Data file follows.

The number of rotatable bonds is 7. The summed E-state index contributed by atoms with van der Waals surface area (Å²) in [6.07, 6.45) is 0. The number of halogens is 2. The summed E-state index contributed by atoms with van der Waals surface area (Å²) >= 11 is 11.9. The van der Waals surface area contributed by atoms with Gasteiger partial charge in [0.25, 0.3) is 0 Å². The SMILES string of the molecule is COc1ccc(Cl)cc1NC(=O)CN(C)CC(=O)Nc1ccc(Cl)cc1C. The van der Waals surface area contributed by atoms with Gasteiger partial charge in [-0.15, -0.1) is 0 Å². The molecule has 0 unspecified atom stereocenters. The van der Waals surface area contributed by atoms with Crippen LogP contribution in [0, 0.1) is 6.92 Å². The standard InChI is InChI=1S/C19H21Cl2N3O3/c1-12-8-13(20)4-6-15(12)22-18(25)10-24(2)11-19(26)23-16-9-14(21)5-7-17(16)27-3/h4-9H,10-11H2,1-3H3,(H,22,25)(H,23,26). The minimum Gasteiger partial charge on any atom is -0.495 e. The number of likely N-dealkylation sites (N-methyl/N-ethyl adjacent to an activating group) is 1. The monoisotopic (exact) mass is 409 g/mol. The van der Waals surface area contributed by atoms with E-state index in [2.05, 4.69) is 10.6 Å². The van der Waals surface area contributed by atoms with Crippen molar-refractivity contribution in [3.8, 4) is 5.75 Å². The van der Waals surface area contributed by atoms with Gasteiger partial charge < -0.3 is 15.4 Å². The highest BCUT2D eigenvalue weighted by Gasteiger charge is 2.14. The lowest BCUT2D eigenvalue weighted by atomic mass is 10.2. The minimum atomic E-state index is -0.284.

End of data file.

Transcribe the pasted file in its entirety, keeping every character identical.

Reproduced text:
The number of rotatable bonds is 7. The summed E-state index contributed by atoms with van der Waals surface area (Å²) in [6.07, 6.45) is 0. The number of halogens is 2. The summed E-state index contributed by atoms with van der Waals surface area (Å²) >= 11 is 11.9. The van der Waals surface area contributed by atoms with Gasteiger partial charge in [0.25, 0.3) is 0 Å². The SMILES string of the molecule is COc1ccc(Cl)cc1NC(=O)CN(C)CC(=O)Nc1ccc(Cl)cc1C. The van der Waals surface area contributed by atoms with Gasteiger partial charge in [-0.15, -0.1) is 0 Å². The molecule has 0 unspecified atom stereocenters. The van der Waals surface area contributed by atoms with Crippen LogP contribution in [0, 0.1) is 6.92 Å². The standard InChI is InChI=1S/C19H21Cl2N3O3/c1-12-8-13(20)4-6-15(12)22-18(25)10-24(2)11-19(26)23-16-9-14(21)5-7-17(16)27-3/h4-9H,10-11H2,1-3H3,(H,22,25)(H,23,26). The minimum Gasteiger partial charge on any atom is -0.495 e. The number of likely N-dealkylation sites (N-methyl/N-ethyl adjacent to an activating group) is 1. The monoisotopic (exact) mass is 409 g/mol. The van der Waals surface area contributed by atoms with E-state index in [2.05, 4.69) is 10.6 Å². The van der Waals surface area contributed by atoms with Crippen molar-refractivity contribution in [3.8, 4) is 5.75 Å². The van der Waals surface area contributed by atoms with Gasteiger partial charge < -0.3 is 15.4 Å². The highest BCUT2D eigenvalue weighted by Gasteiger charge is 2.14. The lowest BCUT2D eigenvalue weighted by atomic mass is 10.2. The minimum atomic E-state index is -0.284.